• Increase the number of smartphones including digital broadcast reception capabilities

Visit the OMRI webpage on EBU's github.



Digital Radio Mondiale (DRM) has been designed as a digital radio solution for bands currently used for analogue service (LW, MW, SW) offering an improved audio quality and easy tuning while keeping the advantage of a large coverage area with few transmitters.

DRM+ is an extension to DRM in Bands I, II and III with increased bandwidth, enabling enhanced audio quality and multimedia.

Digital Radio Rollout

EBU R 138 - Digital Radio Deployment in Europe, recommends that, Digital radio broadcasting in VHF Band III, where it is available, be established and DAB+ (ETSI TS 102 563) audio services be used for new services.
DAB/DAB+ radio is gaining consensus and momentum in Europe and as shown in the map below, in fact, the number of European countries rolling out the technology is consistent and increasing.


Digital leaders are the countries at the forefront of digital radio according to most indicators, including extensive coverage, expanded offer of new services, advanced legislation and regulation, including criteria and sometimes even dates for the switchover.


Digital embracers are those countries where DAB+ has been launched nationally, with exclusive services (different from analogue broadcasting). Receivers are on the market, promotion campaigns are being run and penetration is growing (at various rates).


Digital newbies are those countries that have recently launched DAB+ services, with exclusive stations but limited coverage (specific cities or regions) and limited or no commitment from some stakeholders.


Wait-and-see describes those countries where regular digital radio services or trials are available but there is nearly no market because of a lack of receivers and, generally, a lack of commitment from the various stakeholders (this can be seen, for example, in the lack of exclusive services).

User experience

Radio user experience has historically been one of the key elements that made radio extremely popular. Simple, direct, accessible.
While listeners’ requirements and expectations have been changing over the years, supported by new devices and distribution technologies, radio has only partially exploited the opportunities that these new technologies offer.

The project aims to help redefine the concept of radio, modernize it and make it fit for the future.

The project has four objectives:

  1. Modernize the radio user experience.
  2. Guarantee prominence of radio across devices.
  3. Facilitate and foster innovation
  4. Minimise the need for gatekeepers

This can be achieved by the creation of an Open Platform for Hybrid Metadata, as a collaboration with stakeholders, creating a reference platform for high-quality additional user services.

The project focuses on three areas,  interactivityadaptability and accessibility.


One of Radio’s original unique selling points was its simplicity. Finding a station involved turning the radio on and scanning the available frequencies.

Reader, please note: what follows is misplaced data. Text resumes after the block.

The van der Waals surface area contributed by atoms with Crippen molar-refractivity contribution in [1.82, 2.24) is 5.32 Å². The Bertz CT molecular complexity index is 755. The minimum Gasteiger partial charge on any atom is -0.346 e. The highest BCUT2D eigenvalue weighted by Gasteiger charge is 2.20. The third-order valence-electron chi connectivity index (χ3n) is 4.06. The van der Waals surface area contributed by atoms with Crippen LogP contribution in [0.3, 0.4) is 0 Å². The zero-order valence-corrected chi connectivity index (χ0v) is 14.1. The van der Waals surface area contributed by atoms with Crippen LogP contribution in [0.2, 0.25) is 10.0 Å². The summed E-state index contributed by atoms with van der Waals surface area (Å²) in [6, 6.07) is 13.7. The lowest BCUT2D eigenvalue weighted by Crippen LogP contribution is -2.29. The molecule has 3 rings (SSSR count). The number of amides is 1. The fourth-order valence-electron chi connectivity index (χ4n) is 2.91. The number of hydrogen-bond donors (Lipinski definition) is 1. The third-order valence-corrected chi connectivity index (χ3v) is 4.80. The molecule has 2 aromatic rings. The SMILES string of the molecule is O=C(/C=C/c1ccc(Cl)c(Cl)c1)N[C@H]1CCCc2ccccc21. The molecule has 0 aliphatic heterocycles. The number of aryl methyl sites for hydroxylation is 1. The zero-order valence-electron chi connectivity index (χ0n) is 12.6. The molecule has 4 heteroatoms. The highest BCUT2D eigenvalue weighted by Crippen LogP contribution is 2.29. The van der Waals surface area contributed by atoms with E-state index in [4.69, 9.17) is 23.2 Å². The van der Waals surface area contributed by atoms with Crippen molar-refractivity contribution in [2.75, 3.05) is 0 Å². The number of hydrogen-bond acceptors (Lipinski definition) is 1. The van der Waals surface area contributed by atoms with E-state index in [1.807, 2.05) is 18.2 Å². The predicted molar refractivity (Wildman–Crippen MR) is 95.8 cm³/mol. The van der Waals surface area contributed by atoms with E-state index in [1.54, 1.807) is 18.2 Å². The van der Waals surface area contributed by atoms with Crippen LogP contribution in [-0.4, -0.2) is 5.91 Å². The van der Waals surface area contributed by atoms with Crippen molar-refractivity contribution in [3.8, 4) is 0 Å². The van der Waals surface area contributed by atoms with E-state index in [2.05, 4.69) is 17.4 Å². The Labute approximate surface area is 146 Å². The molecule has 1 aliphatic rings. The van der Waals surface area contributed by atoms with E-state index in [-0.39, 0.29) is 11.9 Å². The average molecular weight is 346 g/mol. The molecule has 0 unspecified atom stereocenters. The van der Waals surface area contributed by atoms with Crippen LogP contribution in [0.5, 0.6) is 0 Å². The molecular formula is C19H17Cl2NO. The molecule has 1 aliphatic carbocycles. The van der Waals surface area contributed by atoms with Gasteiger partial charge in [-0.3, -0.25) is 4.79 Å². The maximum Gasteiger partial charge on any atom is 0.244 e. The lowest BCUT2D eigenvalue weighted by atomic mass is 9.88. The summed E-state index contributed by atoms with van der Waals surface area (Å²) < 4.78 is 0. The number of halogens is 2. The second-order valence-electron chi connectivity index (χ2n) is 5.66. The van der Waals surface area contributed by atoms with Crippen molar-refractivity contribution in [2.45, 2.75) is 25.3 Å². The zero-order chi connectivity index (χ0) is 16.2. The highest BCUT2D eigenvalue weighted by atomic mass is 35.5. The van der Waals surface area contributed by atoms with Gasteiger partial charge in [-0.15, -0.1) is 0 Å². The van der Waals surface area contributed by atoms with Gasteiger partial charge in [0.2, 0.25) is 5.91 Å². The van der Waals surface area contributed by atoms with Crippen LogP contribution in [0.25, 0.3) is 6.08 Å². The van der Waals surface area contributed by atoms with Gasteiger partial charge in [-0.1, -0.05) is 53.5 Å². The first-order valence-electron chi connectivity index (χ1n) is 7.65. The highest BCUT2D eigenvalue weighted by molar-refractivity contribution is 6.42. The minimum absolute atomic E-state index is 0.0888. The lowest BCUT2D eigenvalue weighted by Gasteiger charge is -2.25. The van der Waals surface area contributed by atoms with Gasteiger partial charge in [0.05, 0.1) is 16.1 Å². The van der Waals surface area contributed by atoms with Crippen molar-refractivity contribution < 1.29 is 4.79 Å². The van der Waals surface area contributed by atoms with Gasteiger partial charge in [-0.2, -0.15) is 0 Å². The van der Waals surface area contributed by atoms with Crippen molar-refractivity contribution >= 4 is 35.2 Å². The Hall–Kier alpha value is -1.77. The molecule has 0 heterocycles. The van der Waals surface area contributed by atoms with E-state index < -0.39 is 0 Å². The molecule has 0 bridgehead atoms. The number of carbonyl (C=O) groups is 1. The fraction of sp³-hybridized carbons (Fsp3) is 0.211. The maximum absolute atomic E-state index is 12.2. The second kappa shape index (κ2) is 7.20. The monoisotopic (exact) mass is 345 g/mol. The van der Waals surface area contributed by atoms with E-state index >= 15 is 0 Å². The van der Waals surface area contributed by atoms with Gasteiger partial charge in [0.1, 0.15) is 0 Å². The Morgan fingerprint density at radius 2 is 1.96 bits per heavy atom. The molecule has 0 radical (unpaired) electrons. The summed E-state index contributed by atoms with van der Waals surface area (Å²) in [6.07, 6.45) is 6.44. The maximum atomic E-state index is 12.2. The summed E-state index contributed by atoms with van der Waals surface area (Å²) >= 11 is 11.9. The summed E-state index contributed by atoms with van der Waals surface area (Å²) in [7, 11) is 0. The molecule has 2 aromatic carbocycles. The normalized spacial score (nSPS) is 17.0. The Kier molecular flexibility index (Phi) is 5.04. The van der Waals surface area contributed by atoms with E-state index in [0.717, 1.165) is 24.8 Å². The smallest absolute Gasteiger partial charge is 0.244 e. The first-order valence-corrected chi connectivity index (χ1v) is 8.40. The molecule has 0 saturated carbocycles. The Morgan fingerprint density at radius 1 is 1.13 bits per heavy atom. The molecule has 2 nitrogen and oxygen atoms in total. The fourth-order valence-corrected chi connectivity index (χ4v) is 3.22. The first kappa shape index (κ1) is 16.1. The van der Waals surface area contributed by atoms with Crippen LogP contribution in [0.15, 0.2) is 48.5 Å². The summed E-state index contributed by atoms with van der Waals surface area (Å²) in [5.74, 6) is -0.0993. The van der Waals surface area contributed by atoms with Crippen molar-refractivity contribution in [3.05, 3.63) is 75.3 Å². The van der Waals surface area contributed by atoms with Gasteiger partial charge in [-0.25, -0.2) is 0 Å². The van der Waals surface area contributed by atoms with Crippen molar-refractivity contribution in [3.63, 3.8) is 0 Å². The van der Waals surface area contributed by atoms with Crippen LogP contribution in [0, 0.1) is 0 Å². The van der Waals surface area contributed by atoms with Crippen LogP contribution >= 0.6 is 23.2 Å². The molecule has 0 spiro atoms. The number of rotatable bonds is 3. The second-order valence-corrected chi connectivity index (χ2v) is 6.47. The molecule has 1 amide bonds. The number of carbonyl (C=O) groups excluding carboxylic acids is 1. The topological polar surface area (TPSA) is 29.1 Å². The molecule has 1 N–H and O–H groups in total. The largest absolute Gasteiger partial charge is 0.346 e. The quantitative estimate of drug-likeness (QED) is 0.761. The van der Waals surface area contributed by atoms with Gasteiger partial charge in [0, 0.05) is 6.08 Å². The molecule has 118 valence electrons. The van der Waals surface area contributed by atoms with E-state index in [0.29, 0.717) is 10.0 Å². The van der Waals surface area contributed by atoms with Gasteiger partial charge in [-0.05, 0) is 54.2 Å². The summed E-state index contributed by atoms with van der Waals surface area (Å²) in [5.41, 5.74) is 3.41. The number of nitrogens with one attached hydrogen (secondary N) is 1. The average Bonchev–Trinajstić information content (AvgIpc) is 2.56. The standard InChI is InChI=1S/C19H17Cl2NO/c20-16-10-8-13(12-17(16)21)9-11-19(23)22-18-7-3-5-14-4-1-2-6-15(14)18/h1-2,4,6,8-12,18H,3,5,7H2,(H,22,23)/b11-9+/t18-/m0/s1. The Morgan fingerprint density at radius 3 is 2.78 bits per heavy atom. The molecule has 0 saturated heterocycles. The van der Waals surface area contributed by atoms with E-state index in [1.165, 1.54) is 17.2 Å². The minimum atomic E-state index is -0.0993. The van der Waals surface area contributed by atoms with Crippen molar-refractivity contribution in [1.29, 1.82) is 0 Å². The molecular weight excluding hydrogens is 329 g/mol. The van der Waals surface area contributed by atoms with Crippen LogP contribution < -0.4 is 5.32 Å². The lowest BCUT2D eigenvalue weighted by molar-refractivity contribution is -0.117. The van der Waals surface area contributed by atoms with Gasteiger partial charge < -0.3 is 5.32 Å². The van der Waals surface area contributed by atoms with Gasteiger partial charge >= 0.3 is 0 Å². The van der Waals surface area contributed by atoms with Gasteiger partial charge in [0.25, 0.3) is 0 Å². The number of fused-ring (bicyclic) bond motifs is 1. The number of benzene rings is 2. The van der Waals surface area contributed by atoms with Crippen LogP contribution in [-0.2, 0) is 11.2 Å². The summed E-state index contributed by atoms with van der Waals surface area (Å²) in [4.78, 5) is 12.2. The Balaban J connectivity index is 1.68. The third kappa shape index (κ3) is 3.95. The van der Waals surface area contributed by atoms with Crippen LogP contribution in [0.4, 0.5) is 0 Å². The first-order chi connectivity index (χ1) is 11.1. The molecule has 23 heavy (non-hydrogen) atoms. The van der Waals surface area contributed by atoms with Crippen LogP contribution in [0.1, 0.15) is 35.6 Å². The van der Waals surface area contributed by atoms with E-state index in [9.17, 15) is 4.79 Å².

While this principle largely still holds, the additional complexity of modern receivers means that this is no longer the simple operation it once was, nor a rich enough user experience compared to audio services elsewhere.

To do so will deliver:

  • a report on additional interactivity that should be at the core of the modern radio experience, and how it could be implemented in a consistent and intuitive way.

For example, these operations will include how listeners can find the content using voice or intuitive touch commands, search station by name or genre, the presentation of onair metadata such as rich track information, how to mix linear and non-linear content, etc.


The user experience of radio will need to continue to evolve and keep pace with audience expectations.

This can be achieved through the use of a consistent, standardized set of APIs that can be integrated into new devices and applications, providing the data that is needed for new user experiences. 

To do so will deliver:

  • an Open Hybrid Metadata Platform containing all necessary information to enable additional interactivity
  • an Open API for third party devices and applications to make use of this information

This platform will be agile and extensible, and able to accommodate new use cases and services.


The power of radio is its direct connection between broadcast and listener, with no intermediary.

In the analogue world, this meant broadcasting on a particular frequency. In the modern connected world, this means providing the means for a listener to discover the content they are looking for, without having to use a single aggregator or gatekeeper.

To do so will deliver:

  • retain the accessibility of traditional broadcasting, including equitable and free-to-air access to all radio services.
  • use open, freely available, international metadata standards

Digital Radio Week 2018

DAB+ has taken over!

Sound progress at IBC

The pressure on spectrum in the UHF band, where DTT is mainly implemented, has given rise to the idea that Band III could be used for DTT instead. This guide tells you why this is NOT the case and how you can contribute to the discussions.

The renewed momentum across Europe behind the transition to digital radio providing new possibilities for innovation in the service offering. Alongside this, hybrid enables innovation in the user experience by enhancing broadcast with broadband-delivered services.

PSM organisations produce content and services for linear and non-linear distribution. A set of distribution requirements has been defined to ensure the desired availability and technical quality of PSM services across all platforms and on all devices.

The Media Technology Pulse is a new publication from the EBU Technology & Innovation department, highlighting 12 critical media technology trends for EBU Members.